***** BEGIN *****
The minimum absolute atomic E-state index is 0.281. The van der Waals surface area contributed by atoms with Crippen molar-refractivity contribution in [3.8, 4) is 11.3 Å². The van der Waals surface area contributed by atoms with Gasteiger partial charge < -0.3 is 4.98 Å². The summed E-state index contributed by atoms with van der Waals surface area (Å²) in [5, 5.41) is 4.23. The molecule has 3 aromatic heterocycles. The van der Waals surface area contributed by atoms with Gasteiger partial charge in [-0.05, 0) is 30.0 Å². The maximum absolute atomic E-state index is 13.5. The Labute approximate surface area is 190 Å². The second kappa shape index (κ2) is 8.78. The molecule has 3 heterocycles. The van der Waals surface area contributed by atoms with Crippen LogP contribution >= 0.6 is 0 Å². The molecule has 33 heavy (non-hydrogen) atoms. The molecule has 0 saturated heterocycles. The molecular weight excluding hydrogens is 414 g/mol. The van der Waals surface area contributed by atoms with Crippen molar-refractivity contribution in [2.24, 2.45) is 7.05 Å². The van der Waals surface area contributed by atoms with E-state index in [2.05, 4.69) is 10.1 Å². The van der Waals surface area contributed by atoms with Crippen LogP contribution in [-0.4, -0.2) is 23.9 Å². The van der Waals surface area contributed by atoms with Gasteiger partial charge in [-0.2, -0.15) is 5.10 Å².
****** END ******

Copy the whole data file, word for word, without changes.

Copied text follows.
The minimum absolute atomic E-state index is 0.281. The van der Waals surface area contributed by atoms with Crippen molar-refractivity contribution in [3.8, 4) is 11.3 Å². The van der Waals surface area contributed by atoms with Gasteiger partial charge < -0.3 is 4.98 Å². The summed E-state index contributed by atoms with van der Waals surface area (Å²) in [5, 5.41) is 4.23. The molecule has 3 aromatic heterocycles. The van der Waals surface area contributed by atoms with Gasteiger partial charge in [-0.05, 0) is 30.0 Å². The maximum absolute atomic E-state index is 13.5. The Labute approximate surface area is 190 Å². The second kappa shape index (κ2) is 8.78. The molecule has 3 heterocycles. The van der Waals surface area contributed by atoms with Crippen LogP contribution >= 0.6 is 0 Å². The molecule has 33 heavy (non-hydrogen) atoms. The molecule has 0 saturated heterocycles. The molecular weight excluding hydrogens is 414 g/mol. The van der Waals surface area contributed by atoms with Crippen molar-refractivity contribution in [2.24, 2.45) is 7.05 Å². The van der Waals surface area contributed by atoms with E-state index in [2.05, 4.69) is 10.1 Å². The van der Waals surface area contributed by atoms with Crippen LogP contribution in [-0.4, -0.2) is 23.9 Å². The van der Waals surface area contributed by atoms with Gasteiger partial charge in [-0.2, -0.15) is 5.10 Å².